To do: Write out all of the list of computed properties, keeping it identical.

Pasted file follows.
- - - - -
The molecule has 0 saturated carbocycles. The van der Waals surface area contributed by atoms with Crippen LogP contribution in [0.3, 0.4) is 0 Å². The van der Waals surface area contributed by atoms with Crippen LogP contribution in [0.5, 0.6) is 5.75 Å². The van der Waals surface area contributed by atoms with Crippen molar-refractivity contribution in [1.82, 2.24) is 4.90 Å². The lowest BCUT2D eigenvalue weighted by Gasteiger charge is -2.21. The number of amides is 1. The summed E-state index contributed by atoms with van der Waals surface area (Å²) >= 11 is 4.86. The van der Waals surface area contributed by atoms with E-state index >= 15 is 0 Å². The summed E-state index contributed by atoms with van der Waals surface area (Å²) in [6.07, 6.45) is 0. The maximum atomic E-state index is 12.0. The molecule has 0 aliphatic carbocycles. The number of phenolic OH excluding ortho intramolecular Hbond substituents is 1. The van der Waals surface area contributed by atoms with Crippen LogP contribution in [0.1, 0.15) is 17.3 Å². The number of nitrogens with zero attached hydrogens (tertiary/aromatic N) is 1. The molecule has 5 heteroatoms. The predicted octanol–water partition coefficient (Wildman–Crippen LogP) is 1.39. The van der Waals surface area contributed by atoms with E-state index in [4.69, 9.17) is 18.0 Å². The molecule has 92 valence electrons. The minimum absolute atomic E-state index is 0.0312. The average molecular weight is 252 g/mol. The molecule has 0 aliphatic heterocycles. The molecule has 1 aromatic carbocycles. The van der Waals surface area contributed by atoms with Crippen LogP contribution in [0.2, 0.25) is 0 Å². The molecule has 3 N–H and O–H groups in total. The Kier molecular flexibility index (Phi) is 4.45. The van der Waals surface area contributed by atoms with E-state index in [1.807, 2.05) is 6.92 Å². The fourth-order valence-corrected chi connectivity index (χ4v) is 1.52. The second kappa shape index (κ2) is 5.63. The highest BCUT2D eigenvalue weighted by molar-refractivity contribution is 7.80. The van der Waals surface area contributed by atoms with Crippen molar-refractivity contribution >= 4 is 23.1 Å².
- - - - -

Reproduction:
The molecule has 0 saturated carbocycles. The van der Waals surface area contributed by atoms with Crippen LogP contribution in [0.3, 0.4) is 0 Å². The van der Waals surface area contributed by atoms with Crippen LogP contribution in [0.5, 0.6) is 5.75 Å². The van der Waals surface area contributed by atoms with Crippen molar-refractivity contribution in [1.82, 2.24) is 4.90 Å². The lowest BCUT2D eigenvalue weighted by Gasteiger charge is -2.21. The number of amides is 1. The summed E-state index contributed by atoms with van der Waals surface area (Å²) >= 11 is 4.86. The van der Waals surface area contributed by atoms with E-state index >= 15 is 0 Å². The summed E-state index contributed by atoms with van der Waals surface area (Å²) in [6.07, 6.45) is 0. The maximum atomic E-state index is 12.0. The molecule has 0 aliphatic carbocycles. The number of phenolic OH excluding ortho intramolecular Hbond substituents is 1. The van der Waals surface area contributed by atoms with Crippen LogP contribution in [0.1, 0.15) is 17.3 Å². The number of nitrogens with zero attached hydrogens (tertiary/aromatic N) is 1. The molecule has 5 heteroatoms. The predicted octanol–water partition coefficient (Wildman–Crippen LogP) is 1.39. The van der Waals surface area contributed by atoms with E-state index in [4.69, 9.17) is 18.0 Å². The molecule has 92 valence electrons. The minimum absolute atomic E-state index is 0.0312. The average molecular weight is 252 g/mol. The molecule has 0 aliphatic heterocycles. The molecule has 1 aromatic carbocycles. The van der Waals surface area contributed by atoms with Crippen LogP contribution in [0.2, 0.25) is 0 Å². The molecule has 3 N–H and O–H groups in total. The Kier molecular flexibility index (Phi) is 4.45. The van der Waals surface area contributed by atoms with E-state index in [1.807, 2.05) is 6.92 Å². The fourth-order valence-corrected chi connectivity index (χ4v) is 1.52. The second kappa shape index (κ2) is 5.63. The highest BCUT2D eigenvalue weighted by molar-refractivity contribution is 7.80. The van der Waals surface area contributed by atoms with Crippen molar-refractivity contribution >= 4 is 23.1 Å².